Impact of Angiotensin-Converting Enzyme Inhibitors and Angiotensin Receptor Blockers on Mortality of Coronary Artery Bypass Grafting
Background: There is controversy over the potential benefits/harms of the usage of angiotensin-converting enzyme inhibitors (ACEIs) or angiotensin receptor blockers (ARBs) as regards the postoperative mortality of coronary artery bypass grafting (CABG). This study investigates the correlation between the in-hospital mortality of CABG and the preoperative administration of ACEI/ARB.
Methods: Out of 10055 consecutive patients with isolated CABG from 2006 to 2009, 4664 (46.38%) patients received preoperative ACEI/ARB. Data were gathered from the Cardiac Surgery Registry of Tehran Heart Center. In-hospital mortality was defined as death within the same admission for surgery. Adjusted for confounders, multivariable logistic regression models were used to evaluate the impact of preoperative ACEI/ARB therapy on in-hospital death.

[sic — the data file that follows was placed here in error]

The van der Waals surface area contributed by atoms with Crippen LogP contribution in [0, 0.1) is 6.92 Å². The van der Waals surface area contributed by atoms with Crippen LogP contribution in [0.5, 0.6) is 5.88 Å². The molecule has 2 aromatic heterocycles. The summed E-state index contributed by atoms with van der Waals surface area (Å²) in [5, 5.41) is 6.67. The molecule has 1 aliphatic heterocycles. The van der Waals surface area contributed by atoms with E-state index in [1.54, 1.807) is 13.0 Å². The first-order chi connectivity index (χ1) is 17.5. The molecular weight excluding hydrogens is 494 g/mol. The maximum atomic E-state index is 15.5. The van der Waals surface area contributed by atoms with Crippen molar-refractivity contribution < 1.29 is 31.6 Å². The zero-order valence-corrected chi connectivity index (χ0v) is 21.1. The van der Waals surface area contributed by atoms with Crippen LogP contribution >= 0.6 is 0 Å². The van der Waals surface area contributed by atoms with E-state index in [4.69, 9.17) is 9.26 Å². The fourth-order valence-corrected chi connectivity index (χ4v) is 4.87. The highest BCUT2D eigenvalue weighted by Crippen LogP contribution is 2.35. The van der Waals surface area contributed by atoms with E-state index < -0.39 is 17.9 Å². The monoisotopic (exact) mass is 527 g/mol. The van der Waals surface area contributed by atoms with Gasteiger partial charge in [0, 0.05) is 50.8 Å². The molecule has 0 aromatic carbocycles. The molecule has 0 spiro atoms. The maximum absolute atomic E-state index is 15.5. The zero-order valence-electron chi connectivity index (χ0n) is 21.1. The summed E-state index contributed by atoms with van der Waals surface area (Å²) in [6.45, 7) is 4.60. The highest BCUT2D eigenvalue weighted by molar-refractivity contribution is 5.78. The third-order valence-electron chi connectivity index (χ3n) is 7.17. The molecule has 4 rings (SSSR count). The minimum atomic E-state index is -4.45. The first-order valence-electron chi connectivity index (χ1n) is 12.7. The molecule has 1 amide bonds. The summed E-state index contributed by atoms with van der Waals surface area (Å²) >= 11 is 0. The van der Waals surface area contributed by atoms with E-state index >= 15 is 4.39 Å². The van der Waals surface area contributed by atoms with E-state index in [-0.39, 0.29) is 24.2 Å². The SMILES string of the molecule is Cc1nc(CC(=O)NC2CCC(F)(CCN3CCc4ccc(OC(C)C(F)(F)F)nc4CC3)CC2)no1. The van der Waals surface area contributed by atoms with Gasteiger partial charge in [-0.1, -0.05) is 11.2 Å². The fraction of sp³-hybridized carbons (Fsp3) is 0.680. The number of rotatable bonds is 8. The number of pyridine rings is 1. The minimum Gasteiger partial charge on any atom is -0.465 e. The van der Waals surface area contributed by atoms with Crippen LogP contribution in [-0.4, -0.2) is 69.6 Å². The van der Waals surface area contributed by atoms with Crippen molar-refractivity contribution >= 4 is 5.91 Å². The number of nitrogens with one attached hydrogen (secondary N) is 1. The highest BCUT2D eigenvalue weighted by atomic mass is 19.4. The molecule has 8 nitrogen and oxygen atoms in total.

Results: The mean age of the patients was 60.04 ± 9.51 years and 7364 (73.23%) were male. Eighty-seven (0.86%) patients expired within 30 days. Multivariate analysis revealed that the administration of ACEI/ARB significantly protected against in-hospital deaths inasmuch as there were 33 (0.70%) vs. 54 (1.0%) deaths in the ACEI/ARB positive and negative groups, respectively (OR: 0.628; p value = 0.09). Patients without ACEI/ARB were more likely to have a higher global ejection fraction.
Conclusion: Preoperative ACEI usage in patients undergoing CABG can be associated with decreased in-hospital mortality. Large-scale randomized clinical trials are suggested.